From the President
Collegiality and Activities
By Vilia B. Hayes
This is my first contribution to the Federal Bar Council Quarterly, and I would like to say how pleased and honored I am to serve as president of the Federal Bar Council. It has been many years since I was introduced to the Council by Judge Charles L. Brieant, Jr., while I was his law clerk. Judge Brieant encouraged me to join and, over the years, I learned personally why his suggestion was such a good idea.
One of the goals of the Council is to promote collegiality among federal practitioners and between the Bench and the Bar. That goal is advanced through the many opportunities the Council provides for both cutting-edge CLE programs jointly presented by lawyers and judges and social interactions, whether they are CLE programs held at the courthouse, at the weekend Fall Retreat, or at the week-long Winter Conference in February. Cordial relations are also in evidence at the Council’s signature events, such as the Thanksgiving Luncheon and the Law Day Dinner. It is impossible in a short column to describe the many activities in detail, but I thought I would highlight one.
Inn of Court
The Federal Bar Council Inn of Court joined in the celebration of the 225th anniversary of the Southern District of New York on January 15, 2015 by presenting a reenactment of the Pentagon Papers case. An Inn of Court team led by Second Circuit Judge Denny Chin and including Michael Hess, who had represented the government in the Pentagon Papers case against The New York Times, presented a fast-paced recreation of the court proceedings during the 17-day period from the first Times column publication on Sunday, June 13, 1971 to the Supreme Court decision on June 30, 1971.
The reenactment captured the history and times by presenting actual excerpts from the arguments before Southern District of New York Judge Murray Gurfein in what was his first case as a judge. It also presented the proceedings before the Second Circuit and the Supreme Court, as well as an audio recording between President Nixon and Attorney General John Mitchell. The presentation was so well done and gripping that I was carried along and almost forgot that I knew the outcome.
The other members of the team were Ron Fischetti, Joshua Geller, Laurence Hasson, Elisheva Hirschman, Elana Katcher, Albert Mitchell Levi, Daniel Michael, Yasuhiro Saito, Tracy Sivitz, Alixandra Smith, and David Weinberg of Jurygroup, who provided the powerful audiovisuals.
I encourage you to participate in the remaining events celebrating the court’s anniversary, which are posted on the Council’s website. In particular, I invite you to attend the Council’s Judges Reception, to be held on March 11, 2015, at the Union League, where we will be honoring the district judges of the Southern District of New York. Please feel free to contact me or Joan Salzman, the Executive Director of the Federal Bar Council, to find out more about any of our programs.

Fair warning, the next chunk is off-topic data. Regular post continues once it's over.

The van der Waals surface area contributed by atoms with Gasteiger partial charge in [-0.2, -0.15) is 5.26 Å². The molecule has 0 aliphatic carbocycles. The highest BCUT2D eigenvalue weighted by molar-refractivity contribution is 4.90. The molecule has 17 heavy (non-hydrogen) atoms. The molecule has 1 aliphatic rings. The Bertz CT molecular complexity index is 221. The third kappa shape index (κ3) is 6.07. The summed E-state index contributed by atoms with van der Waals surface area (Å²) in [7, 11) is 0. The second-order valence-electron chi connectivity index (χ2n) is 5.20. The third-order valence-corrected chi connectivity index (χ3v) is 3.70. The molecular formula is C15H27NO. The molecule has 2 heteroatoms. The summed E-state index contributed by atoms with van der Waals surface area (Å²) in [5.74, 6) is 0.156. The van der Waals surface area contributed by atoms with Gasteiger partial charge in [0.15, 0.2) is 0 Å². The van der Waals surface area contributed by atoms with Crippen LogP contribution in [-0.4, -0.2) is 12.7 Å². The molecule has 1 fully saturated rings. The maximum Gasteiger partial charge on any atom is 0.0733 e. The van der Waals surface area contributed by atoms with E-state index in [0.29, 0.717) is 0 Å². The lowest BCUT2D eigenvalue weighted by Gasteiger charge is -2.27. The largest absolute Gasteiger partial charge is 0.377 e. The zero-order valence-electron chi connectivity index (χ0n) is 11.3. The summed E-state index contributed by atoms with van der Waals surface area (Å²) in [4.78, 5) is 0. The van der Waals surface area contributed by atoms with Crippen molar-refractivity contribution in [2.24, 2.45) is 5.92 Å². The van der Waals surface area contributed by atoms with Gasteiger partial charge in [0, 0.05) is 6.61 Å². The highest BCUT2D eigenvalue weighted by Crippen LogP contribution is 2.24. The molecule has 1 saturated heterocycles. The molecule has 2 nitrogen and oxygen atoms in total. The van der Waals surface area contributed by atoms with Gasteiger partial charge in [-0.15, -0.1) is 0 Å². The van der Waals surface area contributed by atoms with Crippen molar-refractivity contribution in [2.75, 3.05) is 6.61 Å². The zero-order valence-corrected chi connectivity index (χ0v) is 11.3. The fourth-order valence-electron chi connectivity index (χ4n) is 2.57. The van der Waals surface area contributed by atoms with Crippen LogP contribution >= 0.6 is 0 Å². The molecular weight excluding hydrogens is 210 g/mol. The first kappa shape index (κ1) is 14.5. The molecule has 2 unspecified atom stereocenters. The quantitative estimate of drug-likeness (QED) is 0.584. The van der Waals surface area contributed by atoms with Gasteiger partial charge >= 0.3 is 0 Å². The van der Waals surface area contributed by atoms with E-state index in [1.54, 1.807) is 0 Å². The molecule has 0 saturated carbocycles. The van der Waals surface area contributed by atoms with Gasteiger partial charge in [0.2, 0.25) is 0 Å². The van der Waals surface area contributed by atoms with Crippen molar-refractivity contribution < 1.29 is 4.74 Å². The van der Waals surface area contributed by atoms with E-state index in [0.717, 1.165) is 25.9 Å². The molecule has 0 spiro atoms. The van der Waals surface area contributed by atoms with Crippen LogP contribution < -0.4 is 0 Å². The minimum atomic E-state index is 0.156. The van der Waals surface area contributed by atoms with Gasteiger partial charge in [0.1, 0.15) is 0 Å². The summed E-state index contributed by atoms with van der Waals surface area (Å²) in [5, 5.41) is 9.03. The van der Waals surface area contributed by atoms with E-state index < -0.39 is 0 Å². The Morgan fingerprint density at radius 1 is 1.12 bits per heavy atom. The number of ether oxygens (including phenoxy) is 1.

Asylum Representation Project
Finally, I thought I would highlight one of the pro bono or other public service opportunities available through the Council in each issue of the Quarterly. The Asylum Representation Project, a collaboration between Human Rights First and the Federal Bar Council’s Public Service Committee, was launched in 2011 to increase high quality pro bono representation in immigration matters. The program, which was one of the initiatives created by the Study Group on Immigrant Representation led by Second Circuit Chief Judge Robert A. Katzmann, has been funded through the generosity of the Leon Levy Foundation and managed by Gina DelChiaro.
Currently, five law firms have dedicated teams of associates who work with DelChiaro to provide individualized screenings to unrepresented immigrants at New York Immigration Court on a monthly basis. Through the Asylum Representation Program, hundreds of asylum seekers and other immigrants have received customized screenings about their rights and immigration procedure. For many, these individualized meetings mark the first time that anyone in the United States has ever given helpful information about their cases in languages they understand. In addition to arming them with vital information, the screenings evaluate the applicants for potential pro bono representation.
Many of the individuals who are screened ultimately become Human Rights First clients whose cases are placed with law firms in New York. The participating firms have the right of first refusal on these cases. Once the cases are placed at the firms, Human Rights First provides guidance and mentoring to associates and partners, from the inception of the case through completion. The Asylum Representation Project has provided quality pro bono counsel to approximately 100 people facing death, torture, and other forms of harm in their home countries, while giving law firm associates the opportunity to sharpen critical legal skills. The project has need for additional firms to participate. Any firms interested in representing individuals in need of protection through asylum or other forms of immigration relief should contact DelChiaro at 212-845-5211 or firstname.lastname@example.org.